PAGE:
When results go wrong Natella Maglakelidze cheers. For this senior biology student, any results mean that she is one step closer to finding answers.
Maglakelidze grew up with medicine and science her whole life. Both her parents are in the medical field, and Maglakelidze was fascinated whenever they talked about work.
“As a child, I would always tell my dad that I was going to do something really special when I grew up. I was convinced that I would be the one to find a cure for cancer,” explained Maglakelidze. “My goal was always to make a difference in the medical field.”
The aspiring doctor came into TCNJ simply pre-med. Once Maglakelidze participated in MUSE (Mentor Undergraduate Summer Experience) with Dr. Marcia O’Connell, she fell in love with research.
“Every day [during the summer] I was excited because I thought I was going to learn something new. Until MUSE, I was stuck in this pre-med bubble, but I realized that there is actually a whole medical research universe out there!” Maglakelidze exclaimed.
Maglakelidze believes her stubbornness and need for answers are what drive her to do research. Her passion in research eventually turned into doing an honors thesis.
“I believe her greatest assets is that she likes to learn and wants to know how things work,” said Dr. Sudhir Nayak, Maglakelidze’s academic advisor. “She does not get discouraged if she does not pick something up immediately and will work at it until she has mastered it.”
Maglakelidze’s mentor, O’Connell, had nothing but positive things to say about her student.
“There’s a lot I could say, she is so wonderful,” said O’Connell. “Natella can do three different things at once. She is tremendously competent, which is a huge compliment in my family.”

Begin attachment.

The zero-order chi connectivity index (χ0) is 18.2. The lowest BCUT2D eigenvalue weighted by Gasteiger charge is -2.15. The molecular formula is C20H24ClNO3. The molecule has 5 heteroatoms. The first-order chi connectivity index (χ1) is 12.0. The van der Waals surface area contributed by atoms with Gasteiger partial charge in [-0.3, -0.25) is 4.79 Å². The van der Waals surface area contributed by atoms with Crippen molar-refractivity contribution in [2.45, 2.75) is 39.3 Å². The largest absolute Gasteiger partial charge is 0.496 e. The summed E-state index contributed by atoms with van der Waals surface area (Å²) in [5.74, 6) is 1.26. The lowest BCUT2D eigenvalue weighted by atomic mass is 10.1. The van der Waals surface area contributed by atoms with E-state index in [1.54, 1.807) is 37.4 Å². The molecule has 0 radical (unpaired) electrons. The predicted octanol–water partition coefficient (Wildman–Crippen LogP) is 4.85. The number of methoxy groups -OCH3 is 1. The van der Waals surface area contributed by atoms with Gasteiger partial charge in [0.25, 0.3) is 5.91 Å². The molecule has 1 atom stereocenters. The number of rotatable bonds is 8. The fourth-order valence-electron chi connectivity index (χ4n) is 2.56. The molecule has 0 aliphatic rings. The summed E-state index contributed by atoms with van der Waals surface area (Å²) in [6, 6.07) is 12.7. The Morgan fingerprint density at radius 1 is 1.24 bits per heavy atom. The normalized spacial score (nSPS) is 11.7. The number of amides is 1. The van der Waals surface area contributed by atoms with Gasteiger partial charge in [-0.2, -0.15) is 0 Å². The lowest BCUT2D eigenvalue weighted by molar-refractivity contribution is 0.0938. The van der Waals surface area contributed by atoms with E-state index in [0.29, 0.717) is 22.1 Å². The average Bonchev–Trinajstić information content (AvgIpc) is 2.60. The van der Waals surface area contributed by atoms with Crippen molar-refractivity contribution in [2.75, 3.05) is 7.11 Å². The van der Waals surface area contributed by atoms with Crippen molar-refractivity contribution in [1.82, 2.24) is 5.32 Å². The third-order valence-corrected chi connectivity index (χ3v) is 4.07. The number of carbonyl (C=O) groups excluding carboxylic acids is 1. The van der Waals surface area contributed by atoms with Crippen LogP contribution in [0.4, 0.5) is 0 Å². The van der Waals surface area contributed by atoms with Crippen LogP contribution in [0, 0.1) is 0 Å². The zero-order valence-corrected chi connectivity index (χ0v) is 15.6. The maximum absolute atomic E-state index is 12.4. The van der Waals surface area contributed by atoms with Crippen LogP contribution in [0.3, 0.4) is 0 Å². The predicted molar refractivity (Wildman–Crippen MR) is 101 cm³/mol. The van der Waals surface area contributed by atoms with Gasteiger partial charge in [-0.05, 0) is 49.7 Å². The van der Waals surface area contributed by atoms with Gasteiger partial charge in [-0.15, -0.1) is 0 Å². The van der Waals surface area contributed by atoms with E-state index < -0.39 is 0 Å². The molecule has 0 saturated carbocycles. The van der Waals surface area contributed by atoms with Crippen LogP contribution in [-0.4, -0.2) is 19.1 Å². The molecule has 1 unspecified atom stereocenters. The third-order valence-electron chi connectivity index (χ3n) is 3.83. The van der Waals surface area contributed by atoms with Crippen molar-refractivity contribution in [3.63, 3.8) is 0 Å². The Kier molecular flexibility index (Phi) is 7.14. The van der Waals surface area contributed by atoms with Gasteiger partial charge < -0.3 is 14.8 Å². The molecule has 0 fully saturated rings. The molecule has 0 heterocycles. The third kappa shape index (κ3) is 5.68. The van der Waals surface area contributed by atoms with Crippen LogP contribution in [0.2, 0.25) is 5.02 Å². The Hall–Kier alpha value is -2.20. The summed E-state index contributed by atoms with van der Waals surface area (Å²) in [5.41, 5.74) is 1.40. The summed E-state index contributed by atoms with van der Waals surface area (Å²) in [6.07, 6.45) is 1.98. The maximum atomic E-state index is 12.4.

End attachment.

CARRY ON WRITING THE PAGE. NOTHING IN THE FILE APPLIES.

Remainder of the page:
Maglakelidze’s competence, hard work and independence made O’Connell’s decision very easy to make the independent research student the lab manager.
“She has a delightful personality,” added O’Connell. “She also has a genuine sense of curiosity.”
The biology building is Maglakelidze’s second home. One can find her working on her thesis in the study room or looking at a gel in the dark room. Her dedication—or stubbornness—to her research led her to pulling almost an all-nighter in the lab trying to find answers in her gels.
Still wanting to pursue medicine, Maglakelidze is considering MD/PhD programs in the future.
“I don’t want to choose one or the other,” said Maglakelidze. “Once I discovered these options, I rethought my entire life. I still want to go into medicine whether it is MD/PhD or MD with research. Either way it’s in the clinical field.”
Maglakelidze grew an appreciation for research and understood the importance of research in the medical field.
For now, Maglakelidze will be working for the National Cancer Institute at the National Institutes of Health (NIH) in Bethesda, Maryland after graduation. As a part of the Experimental Transplantation and Immunology Branch, she will study T-cell immunity in the scope of graft-versus-host disease, with the hope of generating therapies for this disease.
When she is not hulled up in the lab, Maglakelidze works as a Community Advisor for Residential Education and Housing, mathematics and science tutor, PERSIST mentor, and Biology Guide Chair for Tri Beta Biological Honor Society. Additionally, she is pursing a minor in Women’s and Gender Studies.
– Danielle Leng